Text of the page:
"It's an old-fashioned way of trying to solve this problem," said Corinna Lim of Singapore's Association of Women for Action and Research in a recent Guardian article. "It's going backwards when going forwards would be what Scandinavian countries are doing -- making it easier for women to have babies and allowing men to take part [through paternity schemes], instead of pressuring women by saying they're not married yet."According to Kirsten Han at Asia Sentinel, "Demographers have long known that no one is going to have a baby just as a favor to their country. All that can be done is to remove the obstacles in the way of those who do, and respect the decision of those who don't."

Fairytale , however, takes a firm stance that those who want to conceive shouldn't blame career or financial pressures for not doing so. One cartoon features the "Queen of Hearts," who appears to be a metaphor for the Singapore government when she decrees, "Royal subjects will now be able to get an extra day off to tend to their newly born." When the "White Rabbit" argues it's not enough, the queen shouts "Off with his head!" The moral of the story defends the "queen" by stating, "Monetary incentives will never be enough. At the end of the day, starting a family is a personal choice."

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The Golden Goose, ostensibly representing Singaporean women, has less "value" when her eggs run out. (TheSingaporeanFairytale.com, via The Asia Society)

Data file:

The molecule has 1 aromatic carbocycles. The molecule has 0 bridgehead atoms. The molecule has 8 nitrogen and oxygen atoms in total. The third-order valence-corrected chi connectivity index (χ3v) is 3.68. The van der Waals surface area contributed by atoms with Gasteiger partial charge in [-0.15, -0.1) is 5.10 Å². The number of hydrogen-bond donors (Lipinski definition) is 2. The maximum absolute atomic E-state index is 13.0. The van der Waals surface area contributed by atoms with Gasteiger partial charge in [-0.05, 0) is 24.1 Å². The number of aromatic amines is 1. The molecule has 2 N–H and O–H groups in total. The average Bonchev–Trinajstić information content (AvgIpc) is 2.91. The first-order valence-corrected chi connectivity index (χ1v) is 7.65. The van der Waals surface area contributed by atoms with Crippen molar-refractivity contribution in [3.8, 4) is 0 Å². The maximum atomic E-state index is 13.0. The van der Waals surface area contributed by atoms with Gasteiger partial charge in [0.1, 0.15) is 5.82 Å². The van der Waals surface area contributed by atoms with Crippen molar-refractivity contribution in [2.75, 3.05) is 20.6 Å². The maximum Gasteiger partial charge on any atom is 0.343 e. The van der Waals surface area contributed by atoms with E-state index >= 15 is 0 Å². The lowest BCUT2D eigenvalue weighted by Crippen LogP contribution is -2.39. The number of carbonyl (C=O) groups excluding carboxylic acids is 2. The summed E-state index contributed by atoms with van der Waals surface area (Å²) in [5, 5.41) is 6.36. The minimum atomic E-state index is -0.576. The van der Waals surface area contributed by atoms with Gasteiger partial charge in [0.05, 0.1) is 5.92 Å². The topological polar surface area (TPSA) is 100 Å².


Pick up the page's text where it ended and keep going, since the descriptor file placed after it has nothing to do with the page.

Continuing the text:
Another particularly morbid story features Humpty Dumpty's drunk widow complaining that he committed suicide because of an 80-hour work week, which is a reference to the fact that Singapore has the longest average number of work hours in the world. However, the creators give the wife no sympathy; rather, the story features her comically auto-combusting into pieces.

Several blogs have also harshly criticized the website for putting excessive pressure on women to have a child before it's too late. One "Golden Goose" analogy states that although the Golden Goose was "prized for her eggs," her "egg-making device" became "rusty and old." Singapore blogger Fikri Alkhatib writes that this wording places "value judgment on the various stages of a woman's life," and implies "that her worth is contingent upon such." In 2011, former Prime Minister Lee Kuan Yew received similar criticism after he publicly asked a female PhD student if she had a boyfriend and lectured her about the biological clock.

"Aside from being grossly condescending, these stories ignore the myriad valid reasons for young women to delay marriage and children," argues Jennifer Lai at Slate. "While it is important that women are educated about fertility since the best decisions made are ones that are informed, doing so through fairytales and nursery rhymes is pretty patronizing,"states Tracie Egan Morrissey on Jezebel.

Alkhatib sums up the main criticisms of the site's ideology quite succinctly. "Singaporeans aren't just 'choosing' to not 'have it all.' That's pretty extraordinarily insulting. They either cannot, or they simply reject the idea of your 'all.'"

This post also appears at The Asia Society, an Atlantic partner site.